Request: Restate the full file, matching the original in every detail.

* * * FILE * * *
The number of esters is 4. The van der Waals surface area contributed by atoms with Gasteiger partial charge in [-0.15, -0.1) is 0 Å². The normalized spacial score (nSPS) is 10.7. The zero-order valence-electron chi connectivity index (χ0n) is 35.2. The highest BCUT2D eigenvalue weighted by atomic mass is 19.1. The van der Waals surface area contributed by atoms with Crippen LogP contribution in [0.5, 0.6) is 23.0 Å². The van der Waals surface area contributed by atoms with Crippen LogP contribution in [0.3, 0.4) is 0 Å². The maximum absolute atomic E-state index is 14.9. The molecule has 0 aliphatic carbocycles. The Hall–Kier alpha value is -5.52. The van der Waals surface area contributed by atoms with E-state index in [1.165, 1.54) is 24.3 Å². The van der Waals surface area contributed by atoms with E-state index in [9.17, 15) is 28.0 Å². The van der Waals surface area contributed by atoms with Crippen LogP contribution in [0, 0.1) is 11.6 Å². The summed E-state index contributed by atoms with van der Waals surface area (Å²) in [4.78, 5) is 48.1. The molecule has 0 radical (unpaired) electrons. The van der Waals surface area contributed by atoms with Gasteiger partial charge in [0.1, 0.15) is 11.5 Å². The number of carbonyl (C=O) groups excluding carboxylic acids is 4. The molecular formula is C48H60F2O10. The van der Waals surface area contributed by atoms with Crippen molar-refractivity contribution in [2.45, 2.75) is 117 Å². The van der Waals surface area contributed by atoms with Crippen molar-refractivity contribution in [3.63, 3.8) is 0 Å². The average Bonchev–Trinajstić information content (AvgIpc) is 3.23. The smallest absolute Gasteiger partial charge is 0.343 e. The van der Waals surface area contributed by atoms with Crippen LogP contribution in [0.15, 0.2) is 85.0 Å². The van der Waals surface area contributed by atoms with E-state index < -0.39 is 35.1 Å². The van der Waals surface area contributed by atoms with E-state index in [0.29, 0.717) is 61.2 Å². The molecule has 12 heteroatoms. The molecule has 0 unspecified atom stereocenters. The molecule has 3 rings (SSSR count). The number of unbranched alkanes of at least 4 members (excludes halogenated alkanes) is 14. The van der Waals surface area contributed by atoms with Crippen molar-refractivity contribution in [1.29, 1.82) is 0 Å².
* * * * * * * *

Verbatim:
The number of esters is 4. The van der Waals surface area contributed by atoms with Gasteiger partial charge in [-0.15, -0.1) is 0 Å². The normalized spacial score (nSPS) is 10.7. The zero-order valence-electron chi connectivity index (χ0n) is 35.2. The highest BCUT2D eigenvalue weighted by atomic mass is 19.1. The van der Waals surface area contributed by atoms with Crippen LogP contribution in [0.5, 0.6) is 23.0 Å². The van der Waals surface area contributed by atoms with Crippen LogP contribution in [0.3, 0.4) is 0 Å². The maximum absolute atomic E-state index is 14.9. The molecule has 0 aliphatic carbocycles. The Hall–Kier alpha value is -5.52. The van der Waals surface area contributed by atoms with E-state index in [1.165, 1.54) is 24.3 Å². The van der Waals surface area contributed by atoms with E-state index in [9.17, 15) is 28.0 Å². The van der Waals surface area contributed by atoms with Crippen LogP contribution in [0, 0.1) is 11.6 Å². The summed E-state index contributed by atoms with van der Waals surface area (Å²) in [4.78, 5) is 48.1. The molecule has 0 radical (unpaired) electrons. The van der Waals surface area contributed by atoms with Gasteiger partial charge in [0.1, 0.15) is 11.5 Å². The number of carbonyl (C=O) groups excluding carboxylic acids is 4. The molecular formula is C48H60F2O10. The van der Waals surface area contributed by atoms with Crippen molar-refractivity contribution in [2.45, 2.75) is 117 Å². The van der Waals surface area contributed by atoms with Crippen molar-refractivity contribution in [3.63, 3.8) is 0 Å². The average Bonchev–Trinajstić information content (AvgIpc) is 3.23. The smallest absolute Gasteiger partial charge is 0.343 e. The van der Waals surface area contributed by atoms with Crippen LogP contribution in [0.15, 0.2) is 85.0 Å². The van der Waals surface area contributed by atoms with E-state index < -0.39 is 35.1 Å². The van der Waals surface area contributed by atoms with E-state index in [0.29, 0.717) is 61.2 Å². The molecule has 12 heteroatoms. The molecule has 0 unspecified atom stereocenters. The molecule has 3 rings (SSSR count). The number of unbranched alkanes of at least 4 members (excludes halogenated alkanes) is 14. The van der Waals surface area contributed by atoms with Crippen molar-refractivity contribution in [1.29, 1.82) is 0 Å².